“But Mary treasured all these words, and pondered them in her heart…” What is it that you treasure, that you keep within your heart?
Each year when we read this lesson, it seems that a different detail or phrase grabs my attention. This year, it’s this moment: Mary’s quiet consideration of everything the shepherds have just told her, the vast heavenly celebration of what the angel Gabriel announced to her nine months prior.
To be honest, I’ve always been a little leery of this part of the story. To me, it is a hint too precious, a misty saccharin memory that bears little resemblance to the truth of the moment. I’m more inclined to think it would have been more accurate to say that Mary “mulled this over, terrified of what it meant for her little baby.” But that’s not what it says. It says that she treasured these words and pondered them in her heart.
Actually, that’s not what it says, either. All it says is that Mary did something to these words that she heard. The Greek verb we translate into this melodious, poetic phrase only occurs once in the entirety of scripture, which makes it difficult to translate well. In other words, there is no other context for this one word anywhere else. The closest we could do with some kind of word study would be something along the lines of “guarded through and through”. So for my money, “treasure” and “heart” get as close to the depth of this as anything can.
So what is it that you treasure, that you keep within your heart?
The baby that Mary cradles in her arms, the Christ child, will one day grow up to echo these words once used to describe his mother, reminding those who dare to follow him that where our treasure is, there our heart will be also. In other words, where we put value is where we have passion. So what do you value? Where is your passion?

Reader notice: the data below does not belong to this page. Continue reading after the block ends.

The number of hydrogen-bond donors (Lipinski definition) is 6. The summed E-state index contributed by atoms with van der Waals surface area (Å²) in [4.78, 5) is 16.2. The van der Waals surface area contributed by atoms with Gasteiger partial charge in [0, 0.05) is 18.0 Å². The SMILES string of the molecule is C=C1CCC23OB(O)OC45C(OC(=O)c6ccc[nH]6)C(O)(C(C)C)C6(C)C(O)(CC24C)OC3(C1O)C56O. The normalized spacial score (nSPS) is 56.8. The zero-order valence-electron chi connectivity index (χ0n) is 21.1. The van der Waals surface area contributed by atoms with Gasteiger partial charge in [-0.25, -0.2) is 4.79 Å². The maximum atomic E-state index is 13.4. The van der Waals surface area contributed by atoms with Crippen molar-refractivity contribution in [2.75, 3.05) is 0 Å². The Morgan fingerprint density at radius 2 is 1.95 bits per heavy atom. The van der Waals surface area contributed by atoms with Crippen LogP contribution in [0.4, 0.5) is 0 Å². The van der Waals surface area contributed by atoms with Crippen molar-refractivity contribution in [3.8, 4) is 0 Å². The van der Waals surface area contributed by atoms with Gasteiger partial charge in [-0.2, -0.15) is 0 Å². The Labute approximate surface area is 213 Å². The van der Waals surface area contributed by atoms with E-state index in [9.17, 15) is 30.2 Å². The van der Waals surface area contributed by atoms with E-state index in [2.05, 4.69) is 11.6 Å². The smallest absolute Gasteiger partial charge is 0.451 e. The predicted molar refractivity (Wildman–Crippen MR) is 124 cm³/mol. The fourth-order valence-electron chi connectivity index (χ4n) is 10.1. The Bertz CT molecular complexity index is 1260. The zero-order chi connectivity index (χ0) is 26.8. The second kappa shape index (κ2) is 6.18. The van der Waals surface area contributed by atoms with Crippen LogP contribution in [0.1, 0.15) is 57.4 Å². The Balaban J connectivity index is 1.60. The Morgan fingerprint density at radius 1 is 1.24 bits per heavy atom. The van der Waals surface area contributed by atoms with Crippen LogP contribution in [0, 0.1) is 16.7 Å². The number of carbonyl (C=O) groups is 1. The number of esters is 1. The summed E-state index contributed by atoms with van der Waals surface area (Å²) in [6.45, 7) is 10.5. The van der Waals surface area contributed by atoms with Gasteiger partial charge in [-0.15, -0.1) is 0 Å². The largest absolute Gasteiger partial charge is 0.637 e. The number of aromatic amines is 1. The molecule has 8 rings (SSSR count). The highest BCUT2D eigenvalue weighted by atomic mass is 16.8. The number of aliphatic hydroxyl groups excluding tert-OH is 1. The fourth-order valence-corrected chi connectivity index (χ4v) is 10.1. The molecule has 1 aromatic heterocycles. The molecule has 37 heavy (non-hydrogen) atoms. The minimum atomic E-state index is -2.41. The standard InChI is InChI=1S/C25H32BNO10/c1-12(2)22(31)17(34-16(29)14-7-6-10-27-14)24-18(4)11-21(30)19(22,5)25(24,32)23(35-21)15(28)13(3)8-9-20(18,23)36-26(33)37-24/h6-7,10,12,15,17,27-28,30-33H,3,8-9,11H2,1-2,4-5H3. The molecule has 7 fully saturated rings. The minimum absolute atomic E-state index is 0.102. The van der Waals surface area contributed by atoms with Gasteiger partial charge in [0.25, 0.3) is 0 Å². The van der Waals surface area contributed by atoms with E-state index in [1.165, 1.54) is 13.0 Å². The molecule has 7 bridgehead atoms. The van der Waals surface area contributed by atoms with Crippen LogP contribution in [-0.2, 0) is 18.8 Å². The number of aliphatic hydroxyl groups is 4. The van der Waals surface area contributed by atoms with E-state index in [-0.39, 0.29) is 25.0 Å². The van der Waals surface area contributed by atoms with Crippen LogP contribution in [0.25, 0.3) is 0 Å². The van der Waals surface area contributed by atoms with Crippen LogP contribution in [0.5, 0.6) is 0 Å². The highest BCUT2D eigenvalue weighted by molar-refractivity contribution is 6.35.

This year, Americans are expected to give more than 300 billion dollars away to charitable causes. That’s a lot of money, and says quite a bit about what we value and where our passion lies. Americans are also expected to spend almost 500 billion dollars on Christmas, or almost one and a half times our charitable giving.
When we break down giving by percentage, the numbers become even more striking. American households with an income of $50,000 give an average of 4% to charity. The more income, the lower that percentage. In fact, it doesn’t surpass that 4% until income reaches $10 million, at which point it’s just shy of 6%.
Look: I know you didn’t come here on a rainy Christmas Eve for a math lesson. And I know that there is far more to what we value than how we choose to spend. And yet, as Jesus reminds us, wherever we put our treasure, our heart is sure to follow.
So what is it that you treasure? What is the course you are charting for your heart?
If you’re not used to worshiping with us at Oglethorpe Presbyterian, then let me say this: we are a community of people who take pride in the hearts that God has planted within us, and how they send us out into the world to care not only for each other, but also those whom God calls us to love. That said, we do not for a moment think we have it all figured out. We are wary of self-righteousness. We embrace the growth that the life of faith can bring. We seek out new experiences that will most certainly confront our assumptions. After all, most of those who welcomed the Christ child were probably pretty sure they had it all figured out; then God interrupted their lives with fantastic promises of a newborn king born in the backwater of Bethlehem.
Friends: my prayer tonight for all of us is that the coming year would be one that causes us to consider what it is that we guard through and through, how it is we demonstrate what we treasure, who and where it is our heart finds rest.
And even more, my prayer is that this careful considering will change us; that it will move us to act, to live out the passions we hold close. Maybe it means setting aside time each week to do just what we’re doing here tonight, worshiping God and allowing for the stirring of our hearts. Perhaps it’s spending some time doing math, figuring out where it is we spend our treasures. Or maybe it’s as simple as promising to do one thing this year, having one experience that could take us beyond our places of comfort with the chance that we might just come face to face with God in Christ.
The moment we remember this evening is one that shook the world to its core. It split the sky open with angelic celebrations. It sent the shepherds to their joyful racing. It plunged a King into a jealous, murderous rage. And it took root in the heart of a young mother. What will it do to you tonight?